Requires porno actors to use condoms — What next if this passes? We’ll probably have to decide in the next election cycle what color or brand they should be. If this is a good idea then let them take it to the legislature and convince them this is a health hazard and they should take appropriate action. To my mind, certain things just shouldn’t be ballot propositions.
Proposition 61: Vote yes
Proposition says that California can’t spend anymore on the drugs they buy than the price paid by the U.S. Department of Veterans Affairs, which apparently gets the best prices in the government. The drug companies are going bonkers and have spent $48 million so far to defeat this proposition. From that, we can conclude that they make a lot of extra money selling drugs to California, which buys drugs for Medi-Cal patients. California is either not very good at negotiating prices, or something nasty is going on. Considering that we are about 13 percent of America, you would think we had enough clout to negotiate effectively. Apparently not, so I’d suggest a yes vote
Proposition 62: No recommendation
Repeals the death penalty and substitutes instead a life sentence without possibility of parole — On death row, there are currently some very nasty vicious characters. There are also probably some innocent people, as some recent cases have shown. Courts move very slowly and carefully on death penalty cases. Few on death row are executed, and most simply die of old age or disease. I personally feel that the state should not take life, but I can well understand how the family and friends of victims want justice, which to many means the death of the perpetrator. I think this is purely a personal choice about what you feel the role of the state should be.
Proposition 63: Vote yes
Regulates the sale of firearms and ammunition — I have no problem with people owning firearms, but if we can license drivers and alcohol sellers, there is absolutely no reason we can’t license firearms as well as particular certain types of ammunition and ammunition magazines. We’re permitting weapons and ammunition developed for war to be sold on the streets, and the consequences are obvious and deadly.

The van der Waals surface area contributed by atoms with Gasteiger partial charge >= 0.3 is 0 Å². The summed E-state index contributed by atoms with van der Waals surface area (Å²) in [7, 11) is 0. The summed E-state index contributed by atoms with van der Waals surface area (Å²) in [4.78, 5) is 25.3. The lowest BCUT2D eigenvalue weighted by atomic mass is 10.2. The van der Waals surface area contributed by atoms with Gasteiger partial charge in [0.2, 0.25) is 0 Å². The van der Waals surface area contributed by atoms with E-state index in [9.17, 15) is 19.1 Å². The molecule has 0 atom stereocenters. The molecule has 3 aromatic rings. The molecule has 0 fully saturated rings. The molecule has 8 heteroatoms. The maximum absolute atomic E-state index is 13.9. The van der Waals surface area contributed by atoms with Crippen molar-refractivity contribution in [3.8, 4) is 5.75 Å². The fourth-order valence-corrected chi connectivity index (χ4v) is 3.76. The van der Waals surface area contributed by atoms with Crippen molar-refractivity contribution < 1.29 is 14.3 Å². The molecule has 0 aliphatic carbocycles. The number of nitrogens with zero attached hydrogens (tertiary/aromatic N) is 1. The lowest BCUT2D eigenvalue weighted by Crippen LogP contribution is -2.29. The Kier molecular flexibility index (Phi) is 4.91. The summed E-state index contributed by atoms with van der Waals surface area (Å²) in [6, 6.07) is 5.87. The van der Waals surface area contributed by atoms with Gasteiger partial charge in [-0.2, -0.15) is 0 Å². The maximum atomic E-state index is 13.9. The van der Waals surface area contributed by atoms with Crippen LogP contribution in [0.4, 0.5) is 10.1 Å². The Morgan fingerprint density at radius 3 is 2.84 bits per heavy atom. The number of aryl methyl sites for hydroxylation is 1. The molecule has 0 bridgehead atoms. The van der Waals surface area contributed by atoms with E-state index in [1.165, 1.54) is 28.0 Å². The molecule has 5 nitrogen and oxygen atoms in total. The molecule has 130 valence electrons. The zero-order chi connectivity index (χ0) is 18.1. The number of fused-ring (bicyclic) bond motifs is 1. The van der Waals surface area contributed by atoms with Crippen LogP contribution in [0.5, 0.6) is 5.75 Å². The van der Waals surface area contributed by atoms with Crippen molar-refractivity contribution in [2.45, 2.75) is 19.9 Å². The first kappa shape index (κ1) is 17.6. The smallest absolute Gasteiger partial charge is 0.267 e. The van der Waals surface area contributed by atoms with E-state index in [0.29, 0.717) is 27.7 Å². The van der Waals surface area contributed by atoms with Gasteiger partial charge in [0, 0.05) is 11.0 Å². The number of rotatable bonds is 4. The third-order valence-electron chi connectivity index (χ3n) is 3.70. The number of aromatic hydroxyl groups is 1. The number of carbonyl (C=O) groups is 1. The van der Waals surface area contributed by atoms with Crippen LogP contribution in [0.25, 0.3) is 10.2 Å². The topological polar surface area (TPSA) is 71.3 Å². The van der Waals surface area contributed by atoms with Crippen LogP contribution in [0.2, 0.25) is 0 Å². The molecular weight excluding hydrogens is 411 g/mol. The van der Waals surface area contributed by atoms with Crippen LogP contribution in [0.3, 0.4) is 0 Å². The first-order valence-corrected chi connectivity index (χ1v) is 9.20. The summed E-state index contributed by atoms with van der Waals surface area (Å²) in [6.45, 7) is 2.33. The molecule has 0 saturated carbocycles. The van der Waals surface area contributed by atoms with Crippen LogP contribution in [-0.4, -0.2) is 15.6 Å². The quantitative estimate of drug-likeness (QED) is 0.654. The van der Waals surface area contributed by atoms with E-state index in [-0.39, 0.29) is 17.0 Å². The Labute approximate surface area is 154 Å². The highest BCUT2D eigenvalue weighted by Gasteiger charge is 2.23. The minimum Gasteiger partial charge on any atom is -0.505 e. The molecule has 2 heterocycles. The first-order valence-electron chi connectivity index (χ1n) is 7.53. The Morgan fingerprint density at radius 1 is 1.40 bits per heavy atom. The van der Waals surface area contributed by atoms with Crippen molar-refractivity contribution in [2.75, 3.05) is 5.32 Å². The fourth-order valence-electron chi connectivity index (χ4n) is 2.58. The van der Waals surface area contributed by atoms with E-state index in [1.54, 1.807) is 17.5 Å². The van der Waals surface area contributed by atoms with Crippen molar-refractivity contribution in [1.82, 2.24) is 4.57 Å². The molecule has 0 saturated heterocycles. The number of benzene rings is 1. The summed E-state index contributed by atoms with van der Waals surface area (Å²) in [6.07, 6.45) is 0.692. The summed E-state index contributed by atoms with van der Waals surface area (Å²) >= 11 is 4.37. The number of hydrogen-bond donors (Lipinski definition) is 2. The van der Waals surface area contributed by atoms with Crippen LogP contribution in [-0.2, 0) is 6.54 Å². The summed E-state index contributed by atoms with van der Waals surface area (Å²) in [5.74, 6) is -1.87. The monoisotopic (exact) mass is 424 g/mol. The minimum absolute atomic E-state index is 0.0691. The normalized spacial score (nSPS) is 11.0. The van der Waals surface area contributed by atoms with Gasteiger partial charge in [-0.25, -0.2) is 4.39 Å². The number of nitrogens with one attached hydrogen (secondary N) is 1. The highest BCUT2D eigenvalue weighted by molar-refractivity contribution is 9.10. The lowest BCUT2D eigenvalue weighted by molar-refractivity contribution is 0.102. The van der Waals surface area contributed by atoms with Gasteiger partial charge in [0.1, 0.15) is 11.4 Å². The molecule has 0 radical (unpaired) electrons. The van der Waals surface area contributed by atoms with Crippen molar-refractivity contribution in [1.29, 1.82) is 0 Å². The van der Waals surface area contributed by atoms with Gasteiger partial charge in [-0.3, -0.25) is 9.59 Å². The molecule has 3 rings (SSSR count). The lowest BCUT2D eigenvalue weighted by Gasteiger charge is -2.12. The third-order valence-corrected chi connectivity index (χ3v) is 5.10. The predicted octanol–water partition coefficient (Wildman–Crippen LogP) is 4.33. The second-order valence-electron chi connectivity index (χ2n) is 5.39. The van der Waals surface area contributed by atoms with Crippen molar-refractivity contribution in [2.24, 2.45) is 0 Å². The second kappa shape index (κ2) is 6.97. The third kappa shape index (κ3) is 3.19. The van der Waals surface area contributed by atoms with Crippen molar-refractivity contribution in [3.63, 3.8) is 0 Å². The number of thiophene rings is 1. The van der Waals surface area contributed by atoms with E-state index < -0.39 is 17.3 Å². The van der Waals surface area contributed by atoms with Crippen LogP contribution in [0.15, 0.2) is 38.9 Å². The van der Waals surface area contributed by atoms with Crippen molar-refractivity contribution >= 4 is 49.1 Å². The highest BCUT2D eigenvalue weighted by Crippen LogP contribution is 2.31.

Proposition 64: Vote yes
Marijuana legalizations — I’m for it. Since medical marijuana is already easily obtained, it seems sensible to allow commercial cultivation and sales with limitations on quality of the marijuana, the age of the buyers, and regulating and taxing the sale. It’s happening anyway. Are there some downsides? Sure, but there are also downsides to alcohol and abuses of prescription drugs, and different generations use different recreational substances and always have. It’s time to decriminalize it.
Proposition 65: Vote no
First we said they can’t sell plastic bags and there were good reasons for it. But we allowed them to sell carryout bags, for which they really didn’t need our permission. Now we want to mandate they give the money received for carryout bags back to a special government fund. Come on guys, get real. It’s enough to make you vote Libertarian.
Proposition 66: Vote no
Death penalty procedures — This is the prosecutions side of the death penalty argument. It’s sort of the poison pill against the abolition people. We have a judicial system of courts and none of them are going to abrogate their responsibilities to a ballot proposition like this. One of the problems with the death penalty is that it’s final so no one wants to make a mistake, which slows down the process.
Proposition 67: Vote no
Many jurisdictions have already mandated no plastic bags, and I see no reason to keep cutting back on local authority, particularly since we have to look to the local authority for enforcement.